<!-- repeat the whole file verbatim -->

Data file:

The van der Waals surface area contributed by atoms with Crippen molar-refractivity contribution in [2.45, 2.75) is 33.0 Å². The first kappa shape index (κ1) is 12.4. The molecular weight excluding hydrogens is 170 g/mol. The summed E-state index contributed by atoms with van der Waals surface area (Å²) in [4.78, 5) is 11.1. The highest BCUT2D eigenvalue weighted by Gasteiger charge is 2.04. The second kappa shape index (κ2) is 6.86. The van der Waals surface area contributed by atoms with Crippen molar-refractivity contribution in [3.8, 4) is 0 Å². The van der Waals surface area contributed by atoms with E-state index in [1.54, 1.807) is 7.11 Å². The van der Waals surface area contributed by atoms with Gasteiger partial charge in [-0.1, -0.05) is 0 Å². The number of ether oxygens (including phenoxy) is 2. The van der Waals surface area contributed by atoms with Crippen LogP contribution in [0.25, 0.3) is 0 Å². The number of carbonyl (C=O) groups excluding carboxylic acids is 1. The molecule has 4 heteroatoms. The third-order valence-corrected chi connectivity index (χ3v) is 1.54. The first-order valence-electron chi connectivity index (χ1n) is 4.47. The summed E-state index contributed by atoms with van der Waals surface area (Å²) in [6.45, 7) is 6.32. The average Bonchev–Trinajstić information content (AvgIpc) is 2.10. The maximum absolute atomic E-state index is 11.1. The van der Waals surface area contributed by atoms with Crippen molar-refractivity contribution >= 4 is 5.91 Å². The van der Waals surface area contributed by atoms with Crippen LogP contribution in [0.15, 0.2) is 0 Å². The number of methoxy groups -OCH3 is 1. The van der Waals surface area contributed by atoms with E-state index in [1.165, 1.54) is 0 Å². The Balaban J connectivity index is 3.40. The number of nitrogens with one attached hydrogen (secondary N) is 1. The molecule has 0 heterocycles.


The van der Waals surface area contributed by atoms with Crippen molar-refractivity contribution in [2.45, 2.75) is 33.0 Å². The first kappa shape index (κ1) is 12.4. The molecular weight excluding hydrogens is 170 g/mol. The summed E-state index contributed by atoms with van der Waals surface area (Å²) in [4.78, 5) is 11.1. The highest BCUT2D eigenvalue weighted by Gasteiger charge is 2.04. The second kappa shape index (κ2) is 6.86. The van der Waals surface area contributed by atoms with Crippen molar-refractivity contribution in [3.8, 4) is 0 Å². The van der Waals surface area contributed by atoms with E-state index in [1.54, 1.807) is 7.11 Å². The van der Waals surface area contributed by atoms with Gasteiger partial charge in [-0.1, -0.05) is 0 Å². The number of ether oxygens (including phenoxy) is 2. The van der Waals surface area contributed by atoms with Crippen LogP contribution in [0.25, 0.3) is 0 Å². The number of carbonyl (C=O) groups excluding carboxylic acids is 1. The molecule has 4 heteroatoms. The third-order valence-corrected chi connectivity index (χ3v) is 1.54. The first-order valence-electron chi connectivity index (χ1n) is 4.47. The summed E-state index contributed by atoms with van der Waals surface area (Å²) in [6.45, 7) is 6.32. The average Bonchev–Trinajstić information content (AvgIpc) is 2.10. The maximum absolute atomic E-state index is 11.1. The van der Waals surface area contributed by atoms with Crippen molar-refractivity contribution >= 4 is 5.91 Å². The van der Waals surface area contributed by atoms with Crippen LogP contribution in [0.15, 0.2) is 0 Å². The number of methoxy groups -OCH3 is 1. The van der Waals surface area contributed by atoms with E-state index in [1.165, 1.54) is 0 Å². The Balaban J connectivity index is 3.40. The number of nitrogens with one attached hydrogen (secondary N) is 1. The molecule has 0 heterocycles.